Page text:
Young and old remember together in Ile-a-la Crosse

Veteran Jim Durocher (right) leads the Remembrance Day ceremony Nov. 11 in Ile-a-la Crosse, while retired Sgt. Maj. John Belanger (centre) and RCMP Cst. Steve Smart (left) look on. Durocher, who refers to himself as a peacetime veteran, said it's important to pass the ideas of remembrance on to younger generations.

Cadets learn to remember

By Mac Christie

Remembrance Day ceremonies in Ile-a-la Crosse this year were a blend of young and old, all with the intention of making sure the idea of remembrance lives on.

While the ceremony this year didn’t include any veterans from the World Wars or the Korean Conflict, it did feature so-called peacetime veterans, as well a group of more than 30 young cadets.

The cadet program in the community is based out of the RCMP, and veteran Jim Durocher, who led the ceremony, said the cadets are vital for the future of remembrance in the community.

“I just love to see young people getting involved, because they’re the ones that are going to keep the memories alive,” he said. “Those cadets, one day they’ll be taking over.”

Durocher, 70, said he remembers when veterans from Ile-a-la Crosse were still alive, they pulled him aside and asked him to keep the memory of their sacrifices around, after they were gone.

“We have to keep the memory of those people alive,” he added. “They weren’t trying to paint themselves as heroes, but it’s so important to them that we remember.”

Retired Sgt. Maj. John Belanger, who served in Kosovo, among other places, agreed that the cadets were important to the event.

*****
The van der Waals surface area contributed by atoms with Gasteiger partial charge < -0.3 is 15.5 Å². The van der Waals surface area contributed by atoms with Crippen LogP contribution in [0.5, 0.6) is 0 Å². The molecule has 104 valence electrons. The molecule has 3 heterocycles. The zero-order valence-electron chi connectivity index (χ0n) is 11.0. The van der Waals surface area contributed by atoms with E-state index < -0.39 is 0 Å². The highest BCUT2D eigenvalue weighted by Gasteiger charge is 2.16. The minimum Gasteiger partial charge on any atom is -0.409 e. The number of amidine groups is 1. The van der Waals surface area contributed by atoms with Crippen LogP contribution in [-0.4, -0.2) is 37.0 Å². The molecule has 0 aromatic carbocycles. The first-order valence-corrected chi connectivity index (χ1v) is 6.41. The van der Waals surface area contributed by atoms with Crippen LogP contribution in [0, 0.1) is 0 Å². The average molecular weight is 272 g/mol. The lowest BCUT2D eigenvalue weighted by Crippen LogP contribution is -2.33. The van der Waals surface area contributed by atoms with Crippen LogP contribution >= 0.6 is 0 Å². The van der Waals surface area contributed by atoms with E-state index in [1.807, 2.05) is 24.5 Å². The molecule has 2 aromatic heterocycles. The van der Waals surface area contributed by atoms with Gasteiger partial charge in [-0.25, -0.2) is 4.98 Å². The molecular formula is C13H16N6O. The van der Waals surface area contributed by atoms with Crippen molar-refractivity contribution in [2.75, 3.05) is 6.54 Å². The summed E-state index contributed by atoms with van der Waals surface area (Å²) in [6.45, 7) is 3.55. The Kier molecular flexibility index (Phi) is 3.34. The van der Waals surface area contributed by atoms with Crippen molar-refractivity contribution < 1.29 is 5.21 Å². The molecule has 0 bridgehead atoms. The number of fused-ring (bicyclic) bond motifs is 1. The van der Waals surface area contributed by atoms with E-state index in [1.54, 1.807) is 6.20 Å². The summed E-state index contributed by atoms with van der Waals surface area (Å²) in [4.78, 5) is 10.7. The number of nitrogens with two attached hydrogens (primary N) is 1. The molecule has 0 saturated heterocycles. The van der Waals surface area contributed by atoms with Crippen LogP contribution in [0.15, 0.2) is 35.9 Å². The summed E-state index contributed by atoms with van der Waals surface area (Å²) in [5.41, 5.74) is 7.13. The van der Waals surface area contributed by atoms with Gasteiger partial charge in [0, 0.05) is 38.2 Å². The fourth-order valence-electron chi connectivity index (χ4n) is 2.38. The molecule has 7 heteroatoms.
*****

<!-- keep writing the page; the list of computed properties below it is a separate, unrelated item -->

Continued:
“I think it’s very important to remember our veterans,” he noted. “If we get the cadets and young people involved they won’t forget the sacrifices that happened.”

The cadet program, which started in late September, has about 35 members.

Members of the brand-new Ile-a-la Crosse cadet program take part in the Remembrance DAy ceremony Nov. 11 in Ile-a-la Crosse. The program has around 35 members, and each one held a photograph of an area veteran during the ceremony.

Sectional leader Angella McKay, who started the program, said the idea behind the project is to provide kids from the area with all-around skills, from life skills and leadership, to academics.

She added the group also incorporates traditional aboriginal activities, such as hunting, fishing and trapping.

Members from the local RCMP help the group with drills and marching, something that came in handy when the group marched in the Remembrance Day parade.

McKay said participating in the ceremony was special for the cadets.

“As our veterans get older and start passing away we really need to instill in younger kids how important it is to remember.”

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